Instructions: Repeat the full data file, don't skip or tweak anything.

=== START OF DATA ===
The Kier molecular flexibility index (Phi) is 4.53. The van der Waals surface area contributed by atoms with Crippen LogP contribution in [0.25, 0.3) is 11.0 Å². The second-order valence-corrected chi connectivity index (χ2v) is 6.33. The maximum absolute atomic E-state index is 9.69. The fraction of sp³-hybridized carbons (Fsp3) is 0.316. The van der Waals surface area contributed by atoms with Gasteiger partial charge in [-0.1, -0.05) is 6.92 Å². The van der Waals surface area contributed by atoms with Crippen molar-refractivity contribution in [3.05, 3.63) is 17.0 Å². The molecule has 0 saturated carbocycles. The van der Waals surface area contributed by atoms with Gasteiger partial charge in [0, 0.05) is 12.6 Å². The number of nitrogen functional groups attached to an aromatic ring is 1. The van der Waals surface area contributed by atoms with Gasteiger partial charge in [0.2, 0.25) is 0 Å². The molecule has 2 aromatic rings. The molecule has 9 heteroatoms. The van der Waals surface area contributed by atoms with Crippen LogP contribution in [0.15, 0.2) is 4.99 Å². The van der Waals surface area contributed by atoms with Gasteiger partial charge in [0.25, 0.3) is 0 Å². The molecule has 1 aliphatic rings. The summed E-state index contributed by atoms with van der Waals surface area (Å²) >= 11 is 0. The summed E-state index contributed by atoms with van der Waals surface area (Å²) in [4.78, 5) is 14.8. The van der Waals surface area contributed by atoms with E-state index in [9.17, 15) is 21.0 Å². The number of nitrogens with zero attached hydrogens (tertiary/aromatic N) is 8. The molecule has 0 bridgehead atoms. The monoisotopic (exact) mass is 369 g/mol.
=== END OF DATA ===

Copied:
The Kier molecular flexibility index (Phi) is 4.53. The van der Waals surface area contributed by atoms with Crippen LogP contribution in [0.25, 0.3) is 11.0 Å². The second-order valence-corrected chi connectivity index (χ2v) is 6.33. The maximum absolute atomic E-state index is 9.69. The fraction of sp³-hybridized carbons (Fsp3) is 0.316. The van der Waals surface area contributed by atoms with Gasteiger partial charge in [-0.1, -0.05) is 6.92 Å². The van der Waals surface area contributed by atoms with Crippen molar-refractivity contribution in [3.05, 3.63) is 17.0 Å². The molecule has 0 saturated carbocycles. The van der Waals surface area contributed by atoms with Gasteiger partial charge in [0, 0.05) is 12.6 Å². The number of nitrogen functional groups attached to an aromatic ring is 1. The van der Waals surface area contributed by atoms with Gasteiger partial charge in [0.2, 0.25) is 0 Å². The molecule has 2 aromatic rings. The molecule has 9 heteroatoms. The van der Waals surface area contributed by atoms with Crippen LogP contribution in [0.15, 0.2) is 4.99 Å². The van der Waals surface area contributed by atoms with Gasteiger partial charge in [0.25, 0.3) is 0 Å². The molecule has 1 aliphatic rings. The summed E-state index contributed by atoms with van der Waals surface area (Å²) >= 11 is 0. The summed E-state index contributed by atoms with van der Waals surface area (Å²) in [4.78, 5) is 14.8. The van der Waals surface area contributed by atoms with E-state index in [9.17, 15) is 21.0 Å². The number of nitrogens with zero attached hydrogens (tertiary/aromatic N) is 8. The molecule has 0 bridgehead atoms. The monoisotopic (exact) mass is 369 g/mol.